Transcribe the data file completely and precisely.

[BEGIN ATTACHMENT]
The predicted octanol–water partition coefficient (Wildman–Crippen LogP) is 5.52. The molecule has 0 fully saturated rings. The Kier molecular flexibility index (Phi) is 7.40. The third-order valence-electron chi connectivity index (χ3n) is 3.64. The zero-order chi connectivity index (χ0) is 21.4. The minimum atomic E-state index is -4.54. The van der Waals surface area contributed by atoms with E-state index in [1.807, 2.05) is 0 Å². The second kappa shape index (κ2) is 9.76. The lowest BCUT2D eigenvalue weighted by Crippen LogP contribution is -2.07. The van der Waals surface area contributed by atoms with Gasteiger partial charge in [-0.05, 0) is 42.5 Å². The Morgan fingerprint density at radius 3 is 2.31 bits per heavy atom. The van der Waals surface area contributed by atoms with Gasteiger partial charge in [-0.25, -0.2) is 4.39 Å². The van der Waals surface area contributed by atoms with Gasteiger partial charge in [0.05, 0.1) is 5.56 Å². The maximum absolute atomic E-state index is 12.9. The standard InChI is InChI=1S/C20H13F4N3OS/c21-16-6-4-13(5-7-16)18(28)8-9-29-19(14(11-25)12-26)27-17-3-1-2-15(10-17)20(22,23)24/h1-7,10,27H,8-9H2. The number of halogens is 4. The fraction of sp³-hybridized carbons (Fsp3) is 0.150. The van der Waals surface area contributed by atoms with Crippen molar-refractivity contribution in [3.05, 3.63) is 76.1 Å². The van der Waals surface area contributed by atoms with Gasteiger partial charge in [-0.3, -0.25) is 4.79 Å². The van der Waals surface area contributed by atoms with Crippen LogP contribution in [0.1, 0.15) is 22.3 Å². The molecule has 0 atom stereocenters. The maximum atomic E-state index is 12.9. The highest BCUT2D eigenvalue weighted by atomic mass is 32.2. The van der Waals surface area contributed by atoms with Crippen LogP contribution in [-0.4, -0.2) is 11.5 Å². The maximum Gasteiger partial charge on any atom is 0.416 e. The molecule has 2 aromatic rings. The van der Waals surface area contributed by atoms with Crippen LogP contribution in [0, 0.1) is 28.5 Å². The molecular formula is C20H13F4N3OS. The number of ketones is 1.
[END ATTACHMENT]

The predicted octanol–water partition coefficient (Wildman–Crippen LogP) is 5.52. The molecule has 0 fully saturated rings. The Kier molecular flexibility index (Phi) is 7.40. The third-order valence-electron chi connectivity index (χ3n) is 3.64. The zero-order chi connectivity index (χ0) is 21.4. The minimum atomic E-state index is -4.54. The van der Waals surface area contributed by atoms with E-state index in [1.807, 2.05) is 0 Å². The second kappa shape index (κ2) is 9.76. The lowest BCUT2D eigenvalue weighted by Crippen LogP contribution is -2.07. The van der Waals surface area contributed by atoms with Gasteiger partial charge in [-0.05, 0) is 42.5 Å². The Morgan fingerprint density at radius 3 is 2.31 bits per heavy atom. The van der Waals surface area contributed by atoms with Gasteiger partial charge in [-0.25, -0.2) is 4.39 Å². The van der Waals surface area contributed by atoms with Gasteiger partial charge in [0.05, 0.1) is 5.56 Å². The maximum absolute atomic E-state index is 12.9. The standard InChI is InChI=1S/C20H13F4N3OS/c21-16-6-4-13(5-7-16)18(28)8-9-29-19(14(11-25)12-26)27-17-3-1-2-15(10-17)20(22,23)24/h1-7,10,27H,8-9H2. The number of halogens is 4. The fraction of sp³-hybridized carbons (Fsp3) is 0.150. The van der Waals surface area contributed by atoms with Crippen molar-refractivity contribution in [3.05, 3.63) is 76.1 Å². The van der Waals surface area contributed by atoms with Gasteiger partial charge in [-0.3, -0.25) is 4.79 Å². The van der Waals surface area contributed by atoms with Crippen LogP contribution in [0.1, 0.15) is 22.3 Å². The molecule has 0 atom stereocenters. The maximum atomic E-state index is 12.9. The highest BCUT2D eigenvalue weighted by atomic mass is 32.2. The van der Waals surface area contributed by atoms with Crippen LogP contribution in [-0.4, -0.2) is 11.5 Å². The maximum Gasteiger partial charge on any atom is 0.416 e. The molecule has 2 aromatic rings. The van der Waals surface area contributed by atoms with Crippen LogP contribution in [0, 0.1) is 28.5 Å². The molecular formula is C20H13F4N3OS. The number of ketones is 1.